We had one resounding success with retelling the story, which for the most part is a non-starter with my little guy. Usually I am met with “I don’t know.” “I don’t remember.” or my favorite “What story?” I have pretty much given up on this area for now, because I am trusting that the stories are in there, working their magic on his little soul. After hearing “The Tortoise and The Hare”, I summarized the story in 8 sentences. I printed these out, cut them into strips and mixed them up in a hat. Jude picked them out of the hat, arranged them in the correct order and read them back to me. These sentences then became our prompts for the reader we are making for this fable. I will detail that project in another post sometime soon.

Resources:

  • Animal Fables, Donna Simmons – I basically followed the order of the fables and took a lot of ideas for our projects directly from this guide.
  • Teaching Fables, Live Education – This had some great insight into the 8 year old and why they need to hear lots and lots of fables.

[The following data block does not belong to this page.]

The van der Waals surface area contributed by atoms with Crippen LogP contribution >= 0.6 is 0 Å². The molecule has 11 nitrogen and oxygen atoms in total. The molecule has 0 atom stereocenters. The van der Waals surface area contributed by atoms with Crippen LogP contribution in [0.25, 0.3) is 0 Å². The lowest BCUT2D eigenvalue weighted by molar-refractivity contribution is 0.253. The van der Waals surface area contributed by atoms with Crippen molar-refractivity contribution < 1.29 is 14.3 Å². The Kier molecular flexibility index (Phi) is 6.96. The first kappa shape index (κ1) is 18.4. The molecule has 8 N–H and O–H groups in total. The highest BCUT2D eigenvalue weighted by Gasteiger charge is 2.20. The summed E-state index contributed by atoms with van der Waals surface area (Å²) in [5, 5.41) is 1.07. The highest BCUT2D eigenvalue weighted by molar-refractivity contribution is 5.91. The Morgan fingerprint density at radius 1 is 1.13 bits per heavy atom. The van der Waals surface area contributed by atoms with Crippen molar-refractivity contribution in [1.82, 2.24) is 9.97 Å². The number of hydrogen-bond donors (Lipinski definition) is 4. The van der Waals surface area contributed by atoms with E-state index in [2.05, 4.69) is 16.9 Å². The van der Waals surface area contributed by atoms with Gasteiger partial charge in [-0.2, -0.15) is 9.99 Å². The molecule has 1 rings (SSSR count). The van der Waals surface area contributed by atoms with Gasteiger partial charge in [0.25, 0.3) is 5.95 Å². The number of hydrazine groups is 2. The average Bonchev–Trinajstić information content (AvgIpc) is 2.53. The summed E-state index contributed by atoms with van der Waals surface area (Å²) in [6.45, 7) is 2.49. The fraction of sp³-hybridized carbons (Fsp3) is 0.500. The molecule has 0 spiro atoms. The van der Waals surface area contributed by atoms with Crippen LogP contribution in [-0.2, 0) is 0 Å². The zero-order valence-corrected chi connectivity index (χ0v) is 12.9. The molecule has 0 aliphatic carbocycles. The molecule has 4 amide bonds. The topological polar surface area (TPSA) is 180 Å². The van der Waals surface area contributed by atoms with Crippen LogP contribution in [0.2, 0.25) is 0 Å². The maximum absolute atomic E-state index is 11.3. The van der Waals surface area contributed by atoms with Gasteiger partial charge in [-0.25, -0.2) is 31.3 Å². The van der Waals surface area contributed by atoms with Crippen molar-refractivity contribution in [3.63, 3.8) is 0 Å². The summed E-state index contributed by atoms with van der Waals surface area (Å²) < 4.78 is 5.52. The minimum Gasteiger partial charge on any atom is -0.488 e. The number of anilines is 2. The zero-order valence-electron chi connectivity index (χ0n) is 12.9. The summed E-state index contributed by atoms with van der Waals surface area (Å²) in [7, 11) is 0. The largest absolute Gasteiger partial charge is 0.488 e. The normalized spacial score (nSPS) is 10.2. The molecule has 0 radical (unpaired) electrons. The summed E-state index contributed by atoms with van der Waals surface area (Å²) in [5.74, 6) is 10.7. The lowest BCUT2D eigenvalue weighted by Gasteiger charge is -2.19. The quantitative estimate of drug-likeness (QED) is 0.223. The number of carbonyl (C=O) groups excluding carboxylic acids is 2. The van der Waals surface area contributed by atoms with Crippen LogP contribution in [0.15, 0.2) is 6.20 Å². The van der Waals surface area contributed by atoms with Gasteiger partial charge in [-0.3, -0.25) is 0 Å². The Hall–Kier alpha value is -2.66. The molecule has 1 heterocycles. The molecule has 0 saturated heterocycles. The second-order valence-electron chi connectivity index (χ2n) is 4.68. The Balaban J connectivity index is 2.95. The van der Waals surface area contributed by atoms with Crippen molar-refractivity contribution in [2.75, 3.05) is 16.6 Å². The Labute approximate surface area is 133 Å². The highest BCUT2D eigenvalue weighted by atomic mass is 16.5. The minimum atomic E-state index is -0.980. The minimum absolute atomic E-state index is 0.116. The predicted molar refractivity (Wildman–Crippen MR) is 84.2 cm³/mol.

Projects:

  • Modeled mice out of beeswax “The Town Mouse and The Country Mouse”

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  • Created a reader based on “The Tortoise and the Hare” – We are continuing to work on this project which will include eight drawings and eight summary sentences that tell the whole story of the race between the tortoise and the hare. Jude’s MLB for this is HUGE, measuring 18 x 24. His figures are small, but he does fill the entire double-page spread with color. His writing is nice and large and legible.
  • Modeled lions out of beeswax “The Lion and The Mouse” (We reused our beeswax mice from earlier in the block.) This is the first time we used two different colored beeswax to add details. And even though Vincent said mine looked like “a house cat in a bonnet,” I think they turned out great!

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  • Created a main lesson book with drawings and story titles

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  • Made a mural “Foolish Words”

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  • Colored and cut out a bunny mask “Rabbit’s Money Crop”
  • Made stick puppets “The Wise Goat” (wolves and goat)
  • Knitted a lamb “The Wolf and The Lamb”

Extras we didn’t get to:

I hope to do these sometime throughout the year.